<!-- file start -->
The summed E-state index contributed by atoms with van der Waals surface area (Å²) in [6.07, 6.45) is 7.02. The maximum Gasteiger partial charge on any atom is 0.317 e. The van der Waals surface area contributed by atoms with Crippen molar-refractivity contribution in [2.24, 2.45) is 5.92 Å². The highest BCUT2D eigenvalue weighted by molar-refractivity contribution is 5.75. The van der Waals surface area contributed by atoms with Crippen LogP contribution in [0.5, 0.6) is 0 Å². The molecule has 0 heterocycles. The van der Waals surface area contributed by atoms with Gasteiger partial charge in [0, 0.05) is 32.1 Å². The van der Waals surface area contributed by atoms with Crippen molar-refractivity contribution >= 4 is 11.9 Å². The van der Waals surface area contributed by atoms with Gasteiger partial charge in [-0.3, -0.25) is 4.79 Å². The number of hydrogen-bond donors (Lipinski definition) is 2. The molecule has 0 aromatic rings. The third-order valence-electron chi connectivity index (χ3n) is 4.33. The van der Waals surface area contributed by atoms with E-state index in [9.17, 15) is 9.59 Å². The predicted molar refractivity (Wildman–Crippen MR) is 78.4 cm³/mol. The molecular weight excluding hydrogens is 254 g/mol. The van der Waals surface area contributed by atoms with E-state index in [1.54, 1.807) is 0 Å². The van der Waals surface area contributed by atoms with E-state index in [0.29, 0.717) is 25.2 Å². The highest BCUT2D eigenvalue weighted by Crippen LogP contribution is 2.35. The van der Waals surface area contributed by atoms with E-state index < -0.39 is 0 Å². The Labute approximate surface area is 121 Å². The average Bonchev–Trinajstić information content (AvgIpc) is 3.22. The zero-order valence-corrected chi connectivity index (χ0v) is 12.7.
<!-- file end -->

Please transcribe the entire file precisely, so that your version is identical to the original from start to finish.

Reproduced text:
The summed E-state index contributed by atoms with van der Waals surface area (Å²) in [6.07, 6.45) is 7.02. The maximum Gasteiger partial charge on any atom is 0.317 e. The van der Waals surface area contributed by atoms with Crippen molar-refractivity contribution in [2.24, 2.45) is 5.92 Å². The highest BCUT2D eigenvalue weighted by molar-refractivity contribution is 5.75. The van der Waals surface area contributed by atoms with Crippen LogP contribution in [0.5, 0.6) is 0 Å². The molecule has 0 heterocycles. The van der Waals surface area contributed by atoms with Gasteiger partial charge in [0, 0.05) is 32.1 Å². The van der Waals surface area contributed by atoms with Crippen molar-refractivity contribution >= 4 is 11.9 Å². The van der Waals surface area contributed by atoms with Gasteiger partial charge in [-0.3, -0.25) is 4.79 Å². The number of hydrogen-bond donors (Lipinski definition) is 2. The molecule has 0 aromatic rings. The third-order valence-electron chi connectivity index (χ3n) is 4.33. The van der Waals surface area contributed by atoms with E-state index in [9.17, 15) is 9.59 Å². The predicted molar refractivity (Wildman–Crippen MR) is 78.4 cm³/mol. The molecular weight excluding hydrogens is 254 g/mol. The van der Waals surface area contributed by atoms with E-state index in [1.54, 1.807) is 0 Å². The van der Waals surface area contributed by atoms with E-state index in [0.29, 0.717) is 25.2 Å². The highest BCUT2D eigenvalue weighted by Crippen LogP contribution is 2.35. The van der Waals surface area contributed by atoms with E-state index < -0.39 is 0 Å². The Labute approximate surface area is 121 Å². The average Bonchev–Trinajstić information content (AvgIpc) is 3.22. The zero-order valence-corrected chi connectivity index (χ0v) is 12.7.